"While young men might temporarily enjoy a life of leisure, the implications could be troubling for them as well as the economy. The young men aren"t gaining job experience that will better equip them to work in their 30s and 40s. That, in turn, could lead to a lifetime of decreased wages, limited opportunities and challenges such as depression and drug use problems that the United States is already seeing in areas hit with heavy job losses.From an addiction standpoint, this is troubling as a vibrant portion of the workforce doesn"t feel as much desire to work, this could harm the economy"s future and the ability of government to use policy to create jobs.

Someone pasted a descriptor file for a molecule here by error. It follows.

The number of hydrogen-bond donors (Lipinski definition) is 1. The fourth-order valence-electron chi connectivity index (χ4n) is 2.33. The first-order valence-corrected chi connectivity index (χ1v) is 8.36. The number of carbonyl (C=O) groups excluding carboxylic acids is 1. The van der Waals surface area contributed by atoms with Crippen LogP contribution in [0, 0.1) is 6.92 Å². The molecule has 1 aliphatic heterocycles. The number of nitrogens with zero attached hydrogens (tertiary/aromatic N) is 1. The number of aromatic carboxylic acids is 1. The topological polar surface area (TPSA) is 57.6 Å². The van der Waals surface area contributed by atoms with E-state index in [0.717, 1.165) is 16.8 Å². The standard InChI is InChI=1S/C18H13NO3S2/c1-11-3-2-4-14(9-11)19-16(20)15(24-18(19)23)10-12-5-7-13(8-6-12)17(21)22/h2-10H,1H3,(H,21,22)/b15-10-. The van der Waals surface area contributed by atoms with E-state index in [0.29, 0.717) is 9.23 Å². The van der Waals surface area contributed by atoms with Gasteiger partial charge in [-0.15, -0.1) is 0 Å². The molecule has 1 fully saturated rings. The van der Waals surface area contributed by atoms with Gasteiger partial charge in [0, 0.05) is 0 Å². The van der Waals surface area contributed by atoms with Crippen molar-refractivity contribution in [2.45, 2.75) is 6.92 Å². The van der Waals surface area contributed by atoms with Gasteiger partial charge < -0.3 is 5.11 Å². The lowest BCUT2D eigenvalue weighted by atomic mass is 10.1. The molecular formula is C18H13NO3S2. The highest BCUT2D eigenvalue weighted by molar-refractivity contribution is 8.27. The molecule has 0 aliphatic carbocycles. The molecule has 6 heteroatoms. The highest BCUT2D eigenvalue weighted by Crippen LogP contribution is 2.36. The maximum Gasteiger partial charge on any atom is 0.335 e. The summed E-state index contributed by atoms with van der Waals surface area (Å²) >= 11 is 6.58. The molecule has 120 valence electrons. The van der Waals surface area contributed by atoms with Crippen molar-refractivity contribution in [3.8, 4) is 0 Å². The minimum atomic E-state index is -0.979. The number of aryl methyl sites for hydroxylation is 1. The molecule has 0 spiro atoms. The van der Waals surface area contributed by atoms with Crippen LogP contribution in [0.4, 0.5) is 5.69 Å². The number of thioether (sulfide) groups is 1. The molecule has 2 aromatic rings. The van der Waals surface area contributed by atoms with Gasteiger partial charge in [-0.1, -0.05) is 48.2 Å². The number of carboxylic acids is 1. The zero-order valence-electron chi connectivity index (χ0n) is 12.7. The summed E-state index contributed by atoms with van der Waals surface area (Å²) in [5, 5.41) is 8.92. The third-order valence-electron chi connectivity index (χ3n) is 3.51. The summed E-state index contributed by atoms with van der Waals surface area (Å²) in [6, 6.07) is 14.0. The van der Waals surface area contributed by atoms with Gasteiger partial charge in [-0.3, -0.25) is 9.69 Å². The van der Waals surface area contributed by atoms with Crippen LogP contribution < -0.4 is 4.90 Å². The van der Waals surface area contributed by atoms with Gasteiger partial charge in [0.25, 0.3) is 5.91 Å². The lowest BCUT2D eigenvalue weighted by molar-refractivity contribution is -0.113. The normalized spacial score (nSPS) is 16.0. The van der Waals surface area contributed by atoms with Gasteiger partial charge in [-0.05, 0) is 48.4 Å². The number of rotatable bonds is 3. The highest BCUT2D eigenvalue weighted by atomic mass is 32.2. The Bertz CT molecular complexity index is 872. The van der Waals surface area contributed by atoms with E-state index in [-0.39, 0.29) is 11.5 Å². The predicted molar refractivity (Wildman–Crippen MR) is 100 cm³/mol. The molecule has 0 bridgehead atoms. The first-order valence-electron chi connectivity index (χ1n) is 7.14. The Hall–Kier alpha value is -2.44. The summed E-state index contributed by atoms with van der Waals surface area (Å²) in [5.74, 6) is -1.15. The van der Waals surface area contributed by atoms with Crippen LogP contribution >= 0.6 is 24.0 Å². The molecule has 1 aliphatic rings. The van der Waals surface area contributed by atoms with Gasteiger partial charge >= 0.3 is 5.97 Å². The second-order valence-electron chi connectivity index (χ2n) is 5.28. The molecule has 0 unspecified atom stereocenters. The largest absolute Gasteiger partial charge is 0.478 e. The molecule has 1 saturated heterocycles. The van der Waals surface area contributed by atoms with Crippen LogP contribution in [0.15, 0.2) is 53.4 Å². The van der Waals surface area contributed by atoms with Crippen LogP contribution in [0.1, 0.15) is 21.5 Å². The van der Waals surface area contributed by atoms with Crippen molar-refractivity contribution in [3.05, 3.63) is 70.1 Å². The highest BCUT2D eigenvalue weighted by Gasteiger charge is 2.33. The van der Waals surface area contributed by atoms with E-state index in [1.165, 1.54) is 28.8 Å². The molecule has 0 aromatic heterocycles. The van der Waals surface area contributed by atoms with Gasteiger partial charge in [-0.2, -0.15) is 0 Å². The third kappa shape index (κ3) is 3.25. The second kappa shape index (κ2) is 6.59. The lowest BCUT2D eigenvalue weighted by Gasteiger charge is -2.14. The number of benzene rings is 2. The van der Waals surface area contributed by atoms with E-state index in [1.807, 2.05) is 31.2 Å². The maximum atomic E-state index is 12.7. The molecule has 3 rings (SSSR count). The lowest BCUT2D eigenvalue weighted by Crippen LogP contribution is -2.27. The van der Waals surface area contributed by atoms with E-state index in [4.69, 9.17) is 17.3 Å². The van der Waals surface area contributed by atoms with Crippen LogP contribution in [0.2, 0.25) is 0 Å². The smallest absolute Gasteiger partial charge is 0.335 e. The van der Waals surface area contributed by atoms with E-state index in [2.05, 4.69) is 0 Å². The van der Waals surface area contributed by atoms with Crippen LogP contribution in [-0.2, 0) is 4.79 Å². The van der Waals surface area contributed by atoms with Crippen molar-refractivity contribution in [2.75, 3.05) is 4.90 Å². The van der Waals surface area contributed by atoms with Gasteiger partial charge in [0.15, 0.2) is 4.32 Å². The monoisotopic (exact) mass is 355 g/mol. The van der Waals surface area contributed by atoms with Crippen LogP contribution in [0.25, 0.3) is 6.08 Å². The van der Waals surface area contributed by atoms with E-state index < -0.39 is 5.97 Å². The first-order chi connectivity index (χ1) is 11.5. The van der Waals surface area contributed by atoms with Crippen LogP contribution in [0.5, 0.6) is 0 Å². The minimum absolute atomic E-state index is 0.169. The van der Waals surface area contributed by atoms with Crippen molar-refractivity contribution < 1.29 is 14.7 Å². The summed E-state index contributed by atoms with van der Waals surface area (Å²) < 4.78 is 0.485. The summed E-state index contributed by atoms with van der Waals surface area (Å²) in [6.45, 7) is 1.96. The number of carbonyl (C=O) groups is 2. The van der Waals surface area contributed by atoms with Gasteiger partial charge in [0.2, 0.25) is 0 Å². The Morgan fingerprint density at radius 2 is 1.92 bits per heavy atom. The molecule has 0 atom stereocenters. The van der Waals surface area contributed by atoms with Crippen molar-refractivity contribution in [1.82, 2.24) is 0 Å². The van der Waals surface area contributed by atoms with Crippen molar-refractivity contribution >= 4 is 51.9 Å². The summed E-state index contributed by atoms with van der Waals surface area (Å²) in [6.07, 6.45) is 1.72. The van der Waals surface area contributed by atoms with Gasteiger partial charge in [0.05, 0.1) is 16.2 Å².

As of last year, 22 percent of men between the ages of 21 and 30 with less than a bachelor"s degree reported not working at all in the previous year up from only 9.5 percent in 2000. Overall, only 88 percent of men between the ages of 25 and 54 are working or looking for work, the third-lowest among 34 developed countries, according to the White House"s Council of Economic Advisers.Young men without college degrees have replaced 75 percent of the time they used to spend working with time on the computer, mostly playing video games, according to the study, which is based on the Census Bureau"s time-use surveys. Before the recession, from 2004 to 2007, young, unemployed men without college degrees were spending 3.4 hours per week playing video games. By 2011 to 2014, that time had shot up to 8.6 hours per week on average."